Perhaps Alexandrovich was seeking control over the chaos inflicted by the event when he decided to look into the politics surrounding the disaster.

His inquiry led him to interview Vladimir Komarov, head of the Chernobyl investigation committee. This committee was tasked with identifying the cause of the explosion. In the film, Komarov tells Alexandrovich that the last Soviet Head of Atomic Energy, Georgy Kopchinski, made phone calls to Chernobyl engineers demanding that they conduct experiments on an unstable nuclear reactor.

Kopchinski, who Alexandrovich also interviews, denies that he made these phone calls, despite the fact that they were reported by engineers at the time.

Like trauma that affects the individual, politically motivated trauma leaves people with a sense of vulnerability and fragility. In traumatic events, key values, beliefs, and attitudes are largely compromised, and individuals turn to external sources of authority, such as political figures, for answers.

But when political figures are complicit in the trauma, or fail to perform their leadership duties, basic trust in one’s society and culture is challenged, and the ability to cope is further hindered.

Alexandrovich’s theory that the Chernobyl disaster was politically motivated is provocative and incendiary. But is it true? According to Chernobyl historian Natalia Baranovskaya, “To prove this you need all the documents. But the documents are still classified.”

Secrecy around the events of the Chernobyl disaster persist, preventing those affected from understanding the cause of their suffering. For now, the truth remains elusive.

–Rebecca Abavi, Contributing Writer, The Trauma and Mental Health Report

–Chief Editor: Robert T. MullerThe Trauma and Mental Health Report

Copyright Robert T. Muller

This article was originally published on Psychology Today

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Death Penalty May Not Bring Peace to Victims’ Families

00Featured news, Forgiveness, Law and Crime, Memory, Punishment, Stress, Trauma October, 16
Source: Lesia Szyca – Trauma and Mental Health Report Artist

On May 15th 2015, a federal jury condemned Dzhokhar Tsarnaev to death for his role in killing four people and injuring hundreds in the Boston Marathon bombings in 2013. Before the verdict, Bill and Denise Richards—the parents of a nine-year old boy who was killed in the attack—asked that the government not seek the death penalty against Tsarnaev. In an open letter published in the Boston Globe, they explained:

“The continued pursuit of that punishment could bring years of appeals and prolong the most painful day of our lives.”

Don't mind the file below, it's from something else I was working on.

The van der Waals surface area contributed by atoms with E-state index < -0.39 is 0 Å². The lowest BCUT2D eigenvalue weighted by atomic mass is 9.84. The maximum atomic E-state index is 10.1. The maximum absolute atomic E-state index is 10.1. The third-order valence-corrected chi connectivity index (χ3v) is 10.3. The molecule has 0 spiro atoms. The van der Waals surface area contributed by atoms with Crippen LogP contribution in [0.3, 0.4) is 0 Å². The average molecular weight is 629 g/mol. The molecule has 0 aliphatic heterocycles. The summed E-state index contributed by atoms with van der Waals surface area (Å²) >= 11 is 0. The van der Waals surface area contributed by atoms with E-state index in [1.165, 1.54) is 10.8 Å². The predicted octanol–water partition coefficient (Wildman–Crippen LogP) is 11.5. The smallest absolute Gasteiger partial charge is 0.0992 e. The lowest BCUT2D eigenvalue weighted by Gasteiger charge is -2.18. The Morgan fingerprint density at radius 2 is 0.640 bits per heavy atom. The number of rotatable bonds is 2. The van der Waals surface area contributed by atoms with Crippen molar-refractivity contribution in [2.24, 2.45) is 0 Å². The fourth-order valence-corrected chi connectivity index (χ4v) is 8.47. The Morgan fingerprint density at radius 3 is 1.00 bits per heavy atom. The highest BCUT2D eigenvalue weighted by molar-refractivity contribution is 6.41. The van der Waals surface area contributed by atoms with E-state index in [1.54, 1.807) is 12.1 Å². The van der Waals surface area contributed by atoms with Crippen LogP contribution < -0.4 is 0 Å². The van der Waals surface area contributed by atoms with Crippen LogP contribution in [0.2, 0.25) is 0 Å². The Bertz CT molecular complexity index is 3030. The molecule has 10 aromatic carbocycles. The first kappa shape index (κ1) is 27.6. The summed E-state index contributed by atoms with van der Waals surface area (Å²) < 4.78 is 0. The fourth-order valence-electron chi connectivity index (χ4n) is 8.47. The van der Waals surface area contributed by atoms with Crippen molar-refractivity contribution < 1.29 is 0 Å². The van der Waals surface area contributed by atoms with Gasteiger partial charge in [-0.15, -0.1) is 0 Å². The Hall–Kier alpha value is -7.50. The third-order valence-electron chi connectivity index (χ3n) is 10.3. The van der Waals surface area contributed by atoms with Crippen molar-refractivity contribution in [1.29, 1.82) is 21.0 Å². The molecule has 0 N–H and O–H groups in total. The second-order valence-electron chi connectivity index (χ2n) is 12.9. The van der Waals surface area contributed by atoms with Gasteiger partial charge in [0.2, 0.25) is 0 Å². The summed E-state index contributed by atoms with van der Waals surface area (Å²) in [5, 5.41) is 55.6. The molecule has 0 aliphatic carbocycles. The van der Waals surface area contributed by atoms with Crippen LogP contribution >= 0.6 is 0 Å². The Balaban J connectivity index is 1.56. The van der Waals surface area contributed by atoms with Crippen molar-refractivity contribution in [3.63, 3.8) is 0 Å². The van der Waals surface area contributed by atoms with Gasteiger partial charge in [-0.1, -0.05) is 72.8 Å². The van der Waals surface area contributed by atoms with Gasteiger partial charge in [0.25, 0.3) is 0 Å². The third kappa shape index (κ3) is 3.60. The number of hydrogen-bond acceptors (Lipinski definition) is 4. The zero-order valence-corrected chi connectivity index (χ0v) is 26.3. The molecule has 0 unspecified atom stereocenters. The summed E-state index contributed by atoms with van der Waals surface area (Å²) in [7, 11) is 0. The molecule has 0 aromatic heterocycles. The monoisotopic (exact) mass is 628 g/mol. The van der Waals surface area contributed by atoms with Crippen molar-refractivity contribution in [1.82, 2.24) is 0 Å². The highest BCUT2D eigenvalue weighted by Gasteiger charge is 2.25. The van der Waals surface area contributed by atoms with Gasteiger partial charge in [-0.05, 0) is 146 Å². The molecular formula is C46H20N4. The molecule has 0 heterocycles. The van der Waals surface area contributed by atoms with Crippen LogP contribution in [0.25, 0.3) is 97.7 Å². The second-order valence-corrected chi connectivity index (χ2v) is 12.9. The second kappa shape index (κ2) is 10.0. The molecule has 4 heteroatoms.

The death penalty is often touted as the only punishment that provides true justice and closure for a victim’s family and friends, also known as covictims. But this is rarely based on covictims’ actual sentiments.

Research by University of Minnesotta sociology-anthropology professor Scott Vollum and colleagues found ambivalence in covictims’ reactions to capital punishment. Their study showed that only 2.5% achieved true closure, and 20.1% said that the execution did not help them heal. Covictims in the study also expressed feelings of emptiness when the death penalty did not “bring back the victim.”

The long judicial process between conviction and execution, which can span many years in some cases, also prolongs grief and pain for covictims. Uncertainty prevails in the face of appeals, hearings, and trials, while increased publicity inherent in death-penalty cases exacerbates covictims’ suffering. Through media exposure, they repeatedly relive traumatic events.

Pain and anger, especially, are common in the wake of tragic loss and can be accompanied by an overwhelming desire for revenge. Some covictims in the Vollum study voiced that the death penalty was not harsh enough, while others communicated a wish to personally inflict harm on the condemned. In the majority of cases though, executions were not sufficient to satisfy these desires.

“More often than not, families of murder victims do not experience the relief they expected to feel at the execution,” states Lula Redmond, a Florida therapist who works with surviving family members. “Taking a life doesn’t fill that void, but it’s generally not until after the execution that families realize this.”